Lascaux cave art

Lascaux cave art

Saturday, July 15, 2006

Nietzsche and the unknown god

Did the German philosopher Friedrich Nietzsche[1844-1900] have an encounter with the Germanic god Wotan?
In either 1863 or 1864 Nietzsche composed the following poem :-

"To the Unknown God"

I shall and will know thee, Unknown One,
Who searchest out the depths of my soul,
And blowest through my life like a storm,
Ungraspable, and yet my kinsman!
I shall and will know thee, and serve thee.

Twenty years later he wrote:

"The Mistral Song"

Mistral wind, chaser of clouds,
Killer of gloom, sweeper of the skies,
Raging storm-wind, how I love thee!
Are we both not the first-fruits
Of the same womb, forever predestined
To the same fate?

And from "Thus Spake Zarathustra" we have:-

"Ariadne`s Lament"

Stretched out, shuddering,
Like a half-dead thing whose feet are warmed,
Shaken by unknown fevers,
Shivering with piercing icy frost arrows,
Hunted by thee, O thought,
Unutterable! Veiled! horrible one!
Thou huntsman behind the clouds.
Struck down by thy lightning bolt,
Thou mocking eye that stares at me from the dark!
Thus I lie,
Writhing, twisting, tormented
With all eternal tortures,
By thee, cruel huntsman,
Thou unknown-God!

According to the Swiss-German father of analytical psychology, Carl Gustav Jung in his 1936 essay "Wotan" Nietzsche had an experience of meeting the hunter god Wotan at the age of 15 in Pforta. This is described in a book by Nietzsche`s sister, Elizabeth Foerster-Nietzsche, "Der werdende Nietzsche"
Jung goes on to say: "As he was wandering about in a gloomy wood at night, he was terrified by a "blood-curdling shriek from a neighbouring lunatic asylum", and soon afterwards he came face to face with a huntsman whose "features were wild and uncanny".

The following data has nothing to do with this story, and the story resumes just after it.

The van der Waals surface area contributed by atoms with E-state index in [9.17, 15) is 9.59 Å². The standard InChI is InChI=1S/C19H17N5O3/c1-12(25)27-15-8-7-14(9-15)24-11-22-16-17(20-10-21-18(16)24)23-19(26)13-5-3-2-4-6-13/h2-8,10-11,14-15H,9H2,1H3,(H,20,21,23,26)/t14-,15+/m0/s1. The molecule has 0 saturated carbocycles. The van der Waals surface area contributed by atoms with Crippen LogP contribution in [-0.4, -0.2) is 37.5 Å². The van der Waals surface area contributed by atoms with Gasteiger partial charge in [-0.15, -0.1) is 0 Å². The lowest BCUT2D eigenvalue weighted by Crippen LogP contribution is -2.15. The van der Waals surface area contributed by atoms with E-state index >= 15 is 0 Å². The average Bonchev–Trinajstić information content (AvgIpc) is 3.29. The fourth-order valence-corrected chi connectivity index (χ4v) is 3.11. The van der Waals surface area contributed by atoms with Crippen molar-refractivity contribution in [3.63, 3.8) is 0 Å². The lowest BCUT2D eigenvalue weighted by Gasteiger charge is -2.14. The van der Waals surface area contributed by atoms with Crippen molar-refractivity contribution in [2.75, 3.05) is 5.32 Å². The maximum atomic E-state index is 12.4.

Setting his whistle to his lips "in a valley surrounded by wild scrub", the huntsman "blew such a shrill blast" that Nietzsche lost consciousness-but woke up again in Pforta. It was a nightmare.
It is significant that in his dream Nietzsche, who in reality intended to go to Eisleben, Luther`s town, discussed with the huntsman the question of going instead to "Teutschenthal"[Valley of the Germans]. No one with ears can misunderstand the shrill whistling of the storm-god in the nocturnal wood."

Did Nietzsche have an actual encounter with Wotan? And if so what effect did that have on his philosophy ,especially his concept of the Aryan Superman and his rejection of Christianity?
Is the choice between Eisleben and the Teutschenthal symbolic of an inner struggle in Nietzsche`s Unconscious at such a formative age? A struggle between Christianity and the ancient pre-Christian religion of his Germanic ancestors?
Did this encounter or inner struggle with Wotan determine the path that his life was to take thereafter?


M. Padin said...

I found this page incidentally; however, I’m glad I have because your analysis begs correction.

“Searching for Gods”

If you’re at all familiar with Harold Bloom’s lectures on Nietzsche—perhaps the most candid—you’d know what Nietzsche meant by his yearnings for unknown gods. These yearnings were empty blandishments and expressions of an “atheistic religiosity,” to borrow Bloom’s phrase. What does this mean? It means that Nietzsche liked the novelty of religion; he recognized a zest for life in paganism and wondered whether the same attitude couldn’t be applied to a secular morality. Outside of this curiosity, however, Nietzsche hated religion, founded at it is on superstition and at odds with science. So, no; it’s unlikely that Nietzsche cared about communicating with gods, which he considered disgraceful even to fancy.

“Aryan Supermen”